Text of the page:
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HomeCalendarScience and Ideas Group - Volcanism & Nuclear Waste at Yucca Mountain: Assessing Long-Term Risk

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Science and Ideas Group - Volcanism & Nuclear Waste at Yucca Mountain: Assessing Long-Term Risk

When:
Thursday, November 11, 2021, 3:00 PM until 4:30 PM
Where:
via Zoom - details below:
CA  
Additional Info:
Event Contact(s):
Joseph D Evinger
Category:
Interest Group
Registration is recommended
Payment In Full In Advance Only
No Fee


Prof. Stephen Self









RSVP:  Joseph Evinger (jdevinger@comcast.net)

When: Every 2nd Thursday of the month, 3:00-4:30 pm

Where: Zoomhttps://us02web.zoom.us/j/84801461083?pwd=elp5eDJ3V0F4bUhUVzFwS2MzWm1oZz09

Meeting ID: 848 0146 1083
Passcode: science

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Meeting ID: 848 0146 1083 

Open to: All


Science and Ideas Group

Assessing Long-Term Risk From Volcanism at the US High-Level Nuclear Waste Repository Site, Yucca Mountain, NV

Professor Stephen Self

Talk summary: Professor Self will talk about assessing risk from natural hazards, especially volcanism, over very long periods, appropriate to nations such as the US and Germany where plans for disposal of high-level nuclear waste are being shelved by the government. He will also discuss the long-term situation that such actions force nations to take, and current attempts at interim storage in the US, where storage is perceived differently from disposal. His experience in this topic stems from 10 years working for the US Nuclear Regulatory Commission, from which he retired in 2018.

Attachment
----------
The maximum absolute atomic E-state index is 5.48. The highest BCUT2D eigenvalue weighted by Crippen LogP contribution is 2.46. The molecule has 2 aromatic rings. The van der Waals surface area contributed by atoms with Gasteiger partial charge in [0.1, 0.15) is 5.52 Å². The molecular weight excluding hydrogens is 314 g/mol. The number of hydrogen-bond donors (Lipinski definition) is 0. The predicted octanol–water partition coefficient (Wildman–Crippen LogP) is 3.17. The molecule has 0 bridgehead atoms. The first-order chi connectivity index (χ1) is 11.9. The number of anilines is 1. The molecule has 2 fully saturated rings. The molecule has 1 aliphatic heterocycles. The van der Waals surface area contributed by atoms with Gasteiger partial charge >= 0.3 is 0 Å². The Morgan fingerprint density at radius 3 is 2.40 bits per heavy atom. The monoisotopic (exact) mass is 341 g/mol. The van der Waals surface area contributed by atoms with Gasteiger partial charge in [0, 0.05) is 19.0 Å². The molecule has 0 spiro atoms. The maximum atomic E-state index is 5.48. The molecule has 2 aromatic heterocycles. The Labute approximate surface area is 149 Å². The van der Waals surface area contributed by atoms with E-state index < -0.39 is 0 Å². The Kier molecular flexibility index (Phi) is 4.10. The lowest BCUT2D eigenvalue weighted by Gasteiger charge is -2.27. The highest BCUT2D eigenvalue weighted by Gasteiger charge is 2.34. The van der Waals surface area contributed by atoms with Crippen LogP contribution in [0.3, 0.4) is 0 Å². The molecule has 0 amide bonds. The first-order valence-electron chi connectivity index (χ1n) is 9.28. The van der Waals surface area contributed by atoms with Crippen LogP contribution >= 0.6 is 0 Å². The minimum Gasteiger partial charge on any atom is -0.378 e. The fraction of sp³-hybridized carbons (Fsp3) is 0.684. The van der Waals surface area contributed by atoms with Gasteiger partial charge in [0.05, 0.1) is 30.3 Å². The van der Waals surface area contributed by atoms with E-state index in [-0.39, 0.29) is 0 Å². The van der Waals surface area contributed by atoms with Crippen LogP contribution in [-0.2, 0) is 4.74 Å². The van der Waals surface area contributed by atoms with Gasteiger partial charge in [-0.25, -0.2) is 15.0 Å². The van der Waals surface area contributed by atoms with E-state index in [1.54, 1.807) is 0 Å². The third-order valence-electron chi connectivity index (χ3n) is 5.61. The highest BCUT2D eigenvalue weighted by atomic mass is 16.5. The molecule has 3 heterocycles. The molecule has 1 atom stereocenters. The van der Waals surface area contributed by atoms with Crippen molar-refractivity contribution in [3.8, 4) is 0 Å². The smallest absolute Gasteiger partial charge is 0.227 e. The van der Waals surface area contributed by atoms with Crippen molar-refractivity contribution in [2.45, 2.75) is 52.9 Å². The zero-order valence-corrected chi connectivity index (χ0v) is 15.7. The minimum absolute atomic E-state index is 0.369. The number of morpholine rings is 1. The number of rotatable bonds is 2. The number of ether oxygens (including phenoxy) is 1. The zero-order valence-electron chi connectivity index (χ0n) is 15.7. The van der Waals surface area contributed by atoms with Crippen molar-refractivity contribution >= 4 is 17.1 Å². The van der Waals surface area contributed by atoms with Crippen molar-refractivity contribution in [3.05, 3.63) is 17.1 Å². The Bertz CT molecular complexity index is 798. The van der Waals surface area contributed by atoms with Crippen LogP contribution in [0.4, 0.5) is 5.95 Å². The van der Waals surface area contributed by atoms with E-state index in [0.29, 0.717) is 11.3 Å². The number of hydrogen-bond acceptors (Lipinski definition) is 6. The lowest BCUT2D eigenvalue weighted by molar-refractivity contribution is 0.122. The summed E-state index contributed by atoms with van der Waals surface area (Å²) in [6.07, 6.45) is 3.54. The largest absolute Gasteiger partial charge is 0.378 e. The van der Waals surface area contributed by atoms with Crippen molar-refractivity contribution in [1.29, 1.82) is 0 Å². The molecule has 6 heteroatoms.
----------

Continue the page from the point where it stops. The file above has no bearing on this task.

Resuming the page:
Professor Stephen Self:  Steve has studied volcanic rocks in many parts of the world, concentrating on large (flood) lava effusions, explosive eruptions, and the impact of volcanism on the atmosphere. His current research interests include mechanisms and products of flood basalt and explosive super-eruptions plus several other projects (see www.stephenself.com). He has published and lectured widely on the impact of large-scale volcanic eruptions on the environment and society, relevant to both our present and future world, and past Earth history. Steve lives in Alameda, California, and retired in 2018 from his position as Senior Geologist/Volcanologist with the US-Nuclear Regulatory Commission. Previously, he was Chair of Volcanology at The Open University (2001-2008) in England, UK, and a past leader of the UK Volcanic and Magmatic Studies Group. Before 2001 he was Professor of Geology at the University of Hawai’i-Mānoa. Steve is currently an Adjunct Professor with the Earth and Planetary Science Department at University of California - Berkeley. He is a Life Member of the International Association of Volcanology and Chemistry of the Earth's Interior (IAVCEI, an association of IUGG) and stepped down as Vice-President of IAVCEI in 2016. Steve is a Fellow of the American Geophysical Union, the Geological Society of America, and the Geological Society (London). He is pictured in 2019 at Stonehenge in England.





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